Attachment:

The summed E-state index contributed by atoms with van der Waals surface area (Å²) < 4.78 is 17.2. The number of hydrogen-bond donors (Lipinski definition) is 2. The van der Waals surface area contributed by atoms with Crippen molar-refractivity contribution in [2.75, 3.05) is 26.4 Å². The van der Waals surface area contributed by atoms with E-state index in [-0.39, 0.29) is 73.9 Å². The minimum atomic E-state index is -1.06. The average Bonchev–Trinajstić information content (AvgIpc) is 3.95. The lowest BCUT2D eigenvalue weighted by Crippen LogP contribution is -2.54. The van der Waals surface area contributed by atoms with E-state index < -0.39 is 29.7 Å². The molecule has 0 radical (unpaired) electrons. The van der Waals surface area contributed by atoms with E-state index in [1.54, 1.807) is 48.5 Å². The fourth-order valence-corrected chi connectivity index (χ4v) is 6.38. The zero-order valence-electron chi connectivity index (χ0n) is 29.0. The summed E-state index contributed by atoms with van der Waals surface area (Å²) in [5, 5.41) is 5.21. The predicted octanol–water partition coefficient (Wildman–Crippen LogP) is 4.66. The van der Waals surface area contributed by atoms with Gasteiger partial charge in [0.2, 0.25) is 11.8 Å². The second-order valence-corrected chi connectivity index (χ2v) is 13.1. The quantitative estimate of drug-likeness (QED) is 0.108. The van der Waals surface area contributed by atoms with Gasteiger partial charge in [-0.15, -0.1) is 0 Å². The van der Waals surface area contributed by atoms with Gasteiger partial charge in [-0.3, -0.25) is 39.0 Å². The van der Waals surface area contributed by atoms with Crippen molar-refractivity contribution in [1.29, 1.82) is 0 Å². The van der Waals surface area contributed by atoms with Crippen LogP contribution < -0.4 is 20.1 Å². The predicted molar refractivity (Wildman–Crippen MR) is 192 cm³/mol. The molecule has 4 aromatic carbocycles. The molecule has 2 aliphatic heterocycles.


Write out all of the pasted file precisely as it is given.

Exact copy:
The summed E-state index contributed by atoms with van der Waals surface area (Å²) < 4.78 is 17.2. The number of hydrogen-bond donors (Lipinski definition) is 2. The van der Waals surface area contributed by atoms with Crippen molar-refractivity contribution in [2.75, 3.05) is 26.4 Å². The van der Waals surface area contributed by atoms with E-state index in [-0.39, 0.29) is 73.9 Å². The minimum atomic E-state index is -1.06. The average Bonchev–Trinajstić information content (AvgIpc) is 3.95. The lowest BCUT2D eigenvalue weighted by Crippen LogP contribution is -2.54. The van der Waals surface area contributed by atoms with E-state index < -0.39 is 29.7 Å². The molecule has 0 radical (unpaired) electrons. The van der Waals surface area contributed by atoms with E-state index in [1.54, 1.807) is 48.5 Å². The fourth-order valence-corrected chi connectivity index (χ4v) is 6.38. The zero-order valence-electron chi connectivity index (χ0n) is 29.0. The summed E-state index contributed by atoms with van der Waals surface area (Å²) in [5, 5.41) is 5.21. The predicted octanol–water partition coefficient (Wildman–Crippen LogP) is 4.66. The van der Waals surface area contributed by atoms with Gasteiger partial charge in [0.2, 0.25) is 11.8 Å². The second-order valence-corrected chi connectivity index (χ2v) is 13.1. The quantitative estimate of drug-likeness (QED) is 0.108. The van der Waals surface area contributed by atoms with Gasteiger partial charge in [-0.15, -0.1) is 0 Å². The van der Waals surface area contributed by atoms with Gasteiger partial charge in [-0.3, -0.25) is 39.0 Å². The van der Waals surface area contributed by atoms with Crippen molar-refractivity contribution in [1.29, 1.82) is 0 Å². The van der Waals surface area contributed by atoms with Crippen LogP contribution < -0.4 is 20.1 Å². The predicted molar refractivity (Wildman–Crippen MR) is 192 cm³/mol. The molecule has 4 aromatic carbocycles. The molecule has 2 aliphatic heterocycles.